Summer Insects of the Garden

A guide to summer insects of the garden, including dragonflies, spiders, froghoppers, water striders, praying mantises and crane flies.


| June/July 2002



Aloft on wings like amber tissue, the shimmering dragonfly actually spends most of its life cycle under water.


DAVID CAVAGNARO

An introduction to summer insects of the garden.

What one poet called, "All the live murmur of a summer's day," has always seemed to me more of a general buzzzzzzzz and hummmmm. Birds and other creatures chime in from time to time, but it's insects that dominate summer's symphony, day and night. Little wonder, when you stop to consider the sheer numbers. Of the 1.7 million known species on planet Earth, 1 million are insects. At least 100,000 different kinds fly, creep or crawl in North America.

This is not especially good news to most humans, who tend to associate insects with bites, stings and damaged crops. True, we can appreciate the butterflies painting our days and the crickets serenading our nights. But think "summer insects" in general and what images arise? Enraged bees and wasps; bloodthirsty mosquitoes; swarming gnats; invading ants; leaf-eating, sap-sucking garden gluttons.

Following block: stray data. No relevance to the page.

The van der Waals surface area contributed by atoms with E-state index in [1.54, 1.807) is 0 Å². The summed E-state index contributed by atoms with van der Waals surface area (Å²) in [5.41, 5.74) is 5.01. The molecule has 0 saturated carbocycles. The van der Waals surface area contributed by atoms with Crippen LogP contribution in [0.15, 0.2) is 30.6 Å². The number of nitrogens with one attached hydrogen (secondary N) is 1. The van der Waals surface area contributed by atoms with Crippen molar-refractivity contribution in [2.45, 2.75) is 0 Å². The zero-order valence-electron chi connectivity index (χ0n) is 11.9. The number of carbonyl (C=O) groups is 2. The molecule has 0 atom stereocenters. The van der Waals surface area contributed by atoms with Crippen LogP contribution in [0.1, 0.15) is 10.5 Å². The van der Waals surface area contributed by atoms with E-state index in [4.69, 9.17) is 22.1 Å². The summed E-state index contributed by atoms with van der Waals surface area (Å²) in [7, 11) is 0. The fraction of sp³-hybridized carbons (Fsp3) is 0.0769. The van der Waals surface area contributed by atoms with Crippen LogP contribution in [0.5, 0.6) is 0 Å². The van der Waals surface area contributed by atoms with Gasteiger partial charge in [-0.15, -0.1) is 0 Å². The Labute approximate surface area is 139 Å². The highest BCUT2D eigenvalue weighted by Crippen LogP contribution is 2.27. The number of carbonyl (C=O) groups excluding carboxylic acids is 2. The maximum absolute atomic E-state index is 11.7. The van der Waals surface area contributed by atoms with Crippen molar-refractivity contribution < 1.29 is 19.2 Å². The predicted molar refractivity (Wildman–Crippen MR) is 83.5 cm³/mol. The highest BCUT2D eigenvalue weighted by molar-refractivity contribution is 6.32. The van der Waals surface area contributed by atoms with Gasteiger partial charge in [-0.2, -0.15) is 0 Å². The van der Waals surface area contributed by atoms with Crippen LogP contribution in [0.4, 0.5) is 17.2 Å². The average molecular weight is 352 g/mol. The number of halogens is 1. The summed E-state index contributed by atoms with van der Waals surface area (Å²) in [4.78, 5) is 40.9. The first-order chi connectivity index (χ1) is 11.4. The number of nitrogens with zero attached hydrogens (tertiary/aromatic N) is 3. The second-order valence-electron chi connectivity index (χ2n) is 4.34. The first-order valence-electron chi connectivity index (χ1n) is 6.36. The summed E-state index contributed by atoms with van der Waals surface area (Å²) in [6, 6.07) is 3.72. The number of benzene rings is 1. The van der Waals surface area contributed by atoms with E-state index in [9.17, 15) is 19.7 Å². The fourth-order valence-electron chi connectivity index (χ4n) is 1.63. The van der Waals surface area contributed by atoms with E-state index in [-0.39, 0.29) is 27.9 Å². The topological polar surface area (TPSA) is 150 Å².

To strike a blow against this bias, I thought I'd remind you of some of summer's other insects — summer insects of the garden that are beneficial, all harmless and fascinating.

Dragons and Damsels

If George Barris, king of custom hot rods, designed insects, he would've come up with dragonflies and damselflies. They're quick: zero to 60 mph forward or backward. The power plant: four wings, in independent pairs, beating 25 to 40 times a second. Colors? Metalflake green, candy apple red, cool ivory, diamond dust blue, copper glow. Plus, outrageous options on wing and body shapes, stripes and spots.





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